How to catch Murray cod

The Burnanga Trail offers some of the best Murray cod fishing in Australia and the opportunity to reel in that catch of a lifetime. Fishing for cod demands persistence regardless of whether you are tempting them with lures, bait or even flyfishing. Plus there’s always the chance of tripping up a golden perch when using smaller offerings, which keeps you on the water and fishing for a ‘metery’ cod.


Trolling is a reliable way of encountering big cod, especially in the Murray River and the deeper areas of the lower Ovens and Goulburn. Pull along one or two large deep diving lures behind your boat, navigating the shoreline to stay in the strike zone a metre or two from the bottom. Although a fantastic way to find hungry cod, be prepared to unsnag lures throughout the day. It’s just part of the exercise, though made easier if fishing with a friend who can help position the boat and assist with lure retrieval from the depths.

Rubbing through standing trees, and over submerged ones, trollers are best served with heavy baitcaster or spin outfits of around 6 feet in length, with 50-pound braid and a 60lb leader of about 5ft. Although it can be a long time between bites, trollers often boast the biggest catches, so determination and patience is key!

Lure casters

Boat-based lure casters put in significant hours and hundreds of casts at all sorts of structure with the hope of intersecting a Murray cod. Often, their efforts are concentrated on standing and fallen timber, weed edges, and rocky banks, focusing on water less than six metres deep. Large spinnerbaits, bibbed lures, swimbaits and surface lures are all effective, although its best to vary your setup depending on time of day and what the cod are feeding on. Water clarity should also be considered, with more realistic fish-like lures best for clearer water. Consider a longer rod of 7 to 8ft to allow for bigger casts, matched to a baitcaster reel spooled with 50lb braided line, and 5ft of 40 to 60lb leader.


Bait fishers usually tie up to a snag or standing timber, lower baits to the bottom and play the waiting game. Popular baits include bardi grubs, yabbies, shrimp, or scrub worm, although non-natural baits like raw chicken pieces and cheese also yield great results! Using a circle hook is best practice as it prevents gut hooking and ensures any released cod are in good health. Pair a running sinker rig with the same gear advised for trolling, moving every hour or so to fish new sections of water. This will provide the best chance of intersecting active fish and persuading them to bite.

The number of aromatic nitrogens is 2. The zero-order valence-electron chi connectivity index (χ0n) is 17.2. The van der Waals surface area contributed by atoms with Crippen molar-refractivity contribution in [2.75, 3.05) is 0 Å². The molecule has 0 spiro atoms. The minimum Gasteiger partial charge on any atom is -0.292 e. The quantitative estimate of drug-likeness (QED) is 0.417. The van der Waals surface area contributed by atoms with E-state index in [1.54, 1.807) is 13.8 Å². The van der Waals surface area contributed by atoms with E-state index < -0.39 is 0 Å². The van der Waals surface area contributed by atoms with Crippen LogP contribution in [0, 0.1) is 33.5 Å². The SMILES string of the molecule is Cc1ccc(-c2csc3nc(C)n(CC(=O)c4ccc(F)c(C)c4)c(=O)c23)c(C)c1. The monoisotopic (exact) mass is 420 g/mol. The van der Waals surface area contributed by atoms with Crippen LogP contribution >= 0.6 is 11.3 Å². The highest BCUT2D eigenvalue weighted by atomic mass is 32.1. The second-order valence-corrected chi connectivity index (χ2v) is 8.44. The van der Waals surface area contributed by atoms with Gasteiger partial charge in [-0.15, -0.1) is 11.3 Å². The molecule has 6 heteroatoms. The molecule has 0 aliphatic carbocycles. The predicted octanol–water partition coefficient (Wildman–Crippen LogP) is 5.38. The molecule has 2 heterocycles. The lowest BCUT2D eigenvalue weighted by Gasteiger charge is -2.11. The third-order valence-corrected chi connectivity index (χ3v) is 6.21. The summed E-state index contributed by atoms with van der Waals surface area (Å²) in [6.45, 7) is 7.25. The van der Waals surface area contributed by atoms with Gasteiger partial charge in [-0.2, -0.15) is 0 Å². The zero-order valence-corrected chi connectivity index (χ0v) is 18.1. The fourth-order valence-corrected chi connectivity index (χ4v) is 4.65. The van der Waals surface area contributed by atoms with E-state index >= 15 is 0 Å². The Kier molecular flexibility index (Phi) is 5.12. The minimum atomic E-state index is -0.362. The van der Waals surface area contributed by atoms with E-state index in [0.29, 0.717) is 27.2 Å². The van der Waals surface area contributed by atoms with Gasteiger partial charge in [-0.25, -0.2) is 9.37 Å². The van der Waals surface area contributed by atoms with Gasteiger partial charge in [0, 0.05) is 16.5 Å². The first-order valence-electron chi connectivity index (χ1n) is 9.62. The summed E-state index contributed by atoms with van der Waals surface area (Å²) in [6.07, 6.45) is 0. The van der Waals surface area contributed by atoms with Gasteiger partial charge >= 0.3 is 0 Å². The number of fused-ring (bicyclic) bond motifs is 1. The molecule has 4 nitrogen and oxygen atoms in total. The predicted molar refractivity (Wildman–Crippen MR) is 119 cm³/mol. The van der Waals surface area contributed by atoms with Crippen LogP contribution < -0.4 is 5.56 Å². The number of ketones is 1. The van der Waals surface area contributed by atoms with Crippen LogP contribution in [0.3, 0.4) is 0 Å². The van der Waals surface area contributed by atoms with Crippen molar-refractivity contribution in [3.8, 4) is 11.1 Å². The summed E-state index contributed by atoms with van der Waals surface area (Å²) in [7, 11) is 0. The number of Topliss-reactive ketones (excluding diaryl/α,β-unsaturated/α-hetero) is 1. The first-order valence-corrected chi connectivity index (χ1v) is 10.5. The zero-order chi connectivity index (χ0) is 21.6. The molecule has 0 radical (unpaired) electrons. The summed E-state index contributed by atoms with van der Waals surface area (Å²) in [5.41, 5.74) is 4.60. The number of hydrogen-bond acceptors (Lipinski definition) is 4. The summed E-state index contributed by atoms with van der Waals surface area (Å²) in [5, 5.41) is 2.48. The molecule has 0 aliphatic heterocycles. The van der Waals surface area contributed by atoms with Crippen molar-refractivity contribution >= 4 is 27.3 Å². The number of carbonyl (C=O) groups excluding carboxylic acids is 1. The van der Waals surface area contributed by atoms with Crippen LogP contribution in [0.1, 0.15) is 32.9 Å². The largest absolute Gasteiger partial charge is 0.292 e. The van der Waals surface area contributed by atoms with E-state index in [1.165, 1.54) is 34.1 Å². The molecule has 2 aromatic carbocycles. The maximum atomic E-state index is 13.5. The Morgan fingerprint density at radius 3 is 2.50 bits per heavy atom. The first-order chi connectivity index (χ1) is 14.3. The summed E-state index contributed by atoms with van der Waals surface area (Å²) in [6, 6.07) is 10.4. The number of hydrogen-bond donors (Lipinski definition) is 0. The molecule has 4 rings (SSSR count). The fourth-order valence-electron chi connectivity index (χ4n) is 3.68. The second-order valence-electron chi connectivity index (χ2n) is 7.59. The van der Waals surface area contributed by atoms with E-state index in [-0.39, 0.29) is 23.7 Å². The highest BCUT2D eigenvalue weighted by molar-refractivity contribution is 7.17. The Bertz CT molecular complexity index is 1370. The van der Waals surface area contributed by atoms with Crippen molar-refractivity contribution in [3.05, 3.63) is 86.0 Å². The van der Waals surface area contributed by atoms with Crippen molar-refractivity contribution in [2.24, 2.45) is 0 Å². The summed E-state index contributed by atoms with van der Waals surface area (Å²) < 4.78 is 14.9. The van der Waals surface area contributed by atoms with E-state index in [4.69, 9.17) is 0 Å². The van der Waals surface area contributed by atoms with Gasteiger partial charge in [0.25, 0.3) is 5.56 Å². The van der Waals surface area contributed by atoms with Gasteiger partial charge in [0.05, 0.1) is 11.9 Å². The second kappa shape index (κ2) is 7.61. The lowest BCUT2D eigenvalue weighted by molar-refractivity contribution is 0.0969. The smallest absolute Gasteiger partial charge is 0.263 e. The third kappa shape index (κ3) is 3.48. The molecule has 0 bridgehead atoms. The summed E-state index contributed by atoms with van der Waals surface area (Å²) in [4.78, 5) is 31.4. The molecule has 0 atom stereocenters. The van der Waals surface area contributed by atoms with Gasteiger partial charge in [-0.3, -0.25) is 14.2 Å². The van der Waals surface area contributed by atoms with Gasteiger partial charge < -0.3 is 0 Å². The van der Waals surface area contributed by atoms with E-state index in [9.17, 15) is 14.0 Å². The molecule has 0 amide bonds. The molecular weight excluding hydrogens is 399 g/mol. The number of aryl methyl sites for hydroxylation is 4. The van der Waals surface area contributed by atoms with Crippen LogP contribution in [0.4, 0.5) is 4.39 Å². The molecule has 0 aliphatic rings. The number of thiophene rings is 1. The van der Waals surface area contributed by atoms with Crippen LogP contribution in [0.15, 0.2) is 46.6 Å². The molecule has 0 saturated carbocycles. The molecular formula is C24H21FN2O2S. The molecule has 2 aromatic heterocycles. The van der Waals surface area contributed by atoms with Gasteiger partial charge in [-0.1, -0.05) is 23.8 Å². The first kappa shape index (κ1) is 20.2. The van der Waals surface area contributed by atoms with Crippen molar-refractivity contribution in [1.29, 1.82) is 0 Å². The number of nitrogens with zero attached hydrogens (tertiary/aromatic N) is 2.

Shore-based fishers

Shore-based lure casters should target visible structure, slowly retrieving the lure and hoping a cod will strike in the 2nd part of the retrieve, away from the snags. Use the same lures as boat-based fishers, although spinnerbaits that can be bounced over structure, or bibbed diving lures that float over snags will reduce your gear losses. Surface lures are another way to go, avoiding snags as they float and tumble over the top of anything near the surface.

Shore-based anglers can also target Murray cod with bardi grubs, yabbies, shrimp, chicken or cheese, setting up adjacent to snags and casting out into a few metres of water. Cod regularly patrol water edges when active, particularly at night when they feel more comfortable leaving their lairs to hunt and feed. Go for a 7ft medium heavy spin rod with 50lb braid, 5ft of 60lb leader, and circle hooks to match the size of the bait. Importantly, anchor your rod to avoid watching it skip down the river when your bait is taken by any decent fish. Small metal bells attached near the rod tip are a great addition to alert you to a bite, particularly in low light. Lights sticks are also handy when clipped to rod tips, again for visual clues to some interest from a cod.

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